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Canons Furnival, Prescott, Fallon, Stanley and Maloney with Achbishop Malcolm.


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news diary Ten out of ten for St Monica’s St Monica’s Catholic Primary School in Bootle is celebrating its tenth outstanding inspection judgement in its birthday year. The school made history as being the first school in the country to be named on the Ofsted list of outstanding providers five times as an outstanding provider of education in 1998, 2005, 2008, 2011, and 2014. It was also rated as outstanding in 2010 and the archdiocese has rated it outstanding in 2005, 2008, and 2011. Following the latest inspection by the archdiocese the school was again rated outstanding making it a perfect ten outstanding inspection judgements in a row. Paul Kinsella, St Monica’s headteacher, said: ‘The church and school have always worked closely together to form a parish which is celebrated in the archdiocese and across the city as one with a rich history and, we believe, a bright future. This is a wonderful way to celebrate our school’s 90th birthday and the 80th anniversary of St Monica’s church. There have been many changes over the 90 years but we now serve a diverse, dynamic and vibrant Bootle community dedicated to helping others at every level.

At the heart of the school’s success has been the support of the wonderful children, families, staff and the whole parish community.’ Mr Kinsella also paid tribute to former Headteacher Brian Mulroy, who led the school from 1981-2002 and who died recently, saying, ‘The many outstanding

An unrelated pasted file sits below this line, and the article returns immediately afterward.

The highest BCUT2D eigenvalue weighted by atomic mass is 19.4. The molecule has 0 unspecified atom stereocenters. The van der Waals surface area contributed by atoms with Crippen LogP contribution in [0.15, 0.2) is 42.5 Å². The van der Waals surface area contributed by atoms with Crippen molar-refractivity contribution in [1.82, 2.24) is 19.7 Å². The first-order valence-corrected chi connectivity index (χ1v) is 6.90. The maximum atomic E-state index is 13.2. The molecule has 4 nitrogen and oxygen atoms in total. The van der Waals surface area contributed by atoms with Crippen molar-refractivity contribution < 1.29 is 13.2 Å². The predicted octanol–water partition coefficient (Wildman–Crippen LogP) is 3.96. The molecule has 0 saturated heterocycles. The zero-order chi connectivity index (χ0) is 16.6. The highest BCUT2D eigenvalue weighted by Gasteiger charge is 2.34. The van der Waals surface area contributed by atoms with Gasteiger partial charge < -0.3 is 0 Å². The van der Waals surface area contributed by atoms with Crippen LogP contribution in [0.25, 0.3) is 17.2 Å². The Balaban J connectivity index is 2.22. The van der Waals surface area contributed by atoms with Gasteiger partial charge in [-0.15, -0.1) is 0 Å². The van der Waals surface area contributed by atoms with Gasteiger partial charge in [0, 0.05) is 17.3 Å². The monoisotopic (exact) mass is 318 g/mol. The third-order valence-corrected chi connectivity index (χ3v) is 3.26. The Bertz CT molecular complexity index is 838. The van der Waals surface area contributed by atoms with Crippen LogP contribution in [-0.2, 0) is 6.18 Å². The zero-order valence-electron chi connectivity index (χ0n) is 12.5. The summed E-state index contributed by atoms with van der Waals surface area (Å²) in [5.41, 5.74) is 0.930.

judgements which the school has received locally and nationally all originate from the core standards which Mr Mulroy introduced’. To mark the achievement, throughout 2016 a display has been created with each year group studying different decades since the school and parish were founded.

Dedication of Cafod Liverpool Volunteer Centre Archbishop Malcolm McMahon dedicated the Cafod Liverpool Volunteer Centre alongside local volunteers Justine Silcock, Elizabeth Yankiah and Fergus Seavers, Cafod NW regional staff and Cafod’s new Head of Parish Engagement and Volunteering, Jo Kitterick. ‘It was a wonderful and relaxed occasion,’ said Jo. ‘It was a great honour to have Archbishop Malcolm with us and we spoke about our work in partnership in the Archdiocese; to have the Volunteer Centre for people across the archdiocese where people can get advice, materials and support for their work locally, is a great asset.’ Before dedicating the building, Archbishop Malcolm blessed it praying for all who come for work and for inspiration to help those in greatest need. He cut the ribbon to mark its new status as the Volunteer Centre. The Centre at 27 Crofton Road, Old Swan recently redecorated by a 22-strong staff team from Royal Sun Alliance and Accenture in Liverpool on their staff

Volunteer Day teaming up with Cafod staff to redecorate the rooms while some tackled the garden. ‘It was a really enjoyable day and good to see the benefits of your work straightaway,’ said Fergus Seavers,

representing the RSA and Accenture team. ‘It was a phenomenal achievement to do so much in one day’. To find out more about volunteering for Cafod, please call Ged or Colette on 0151 228 4028 or email liverpool@cafod.org.uk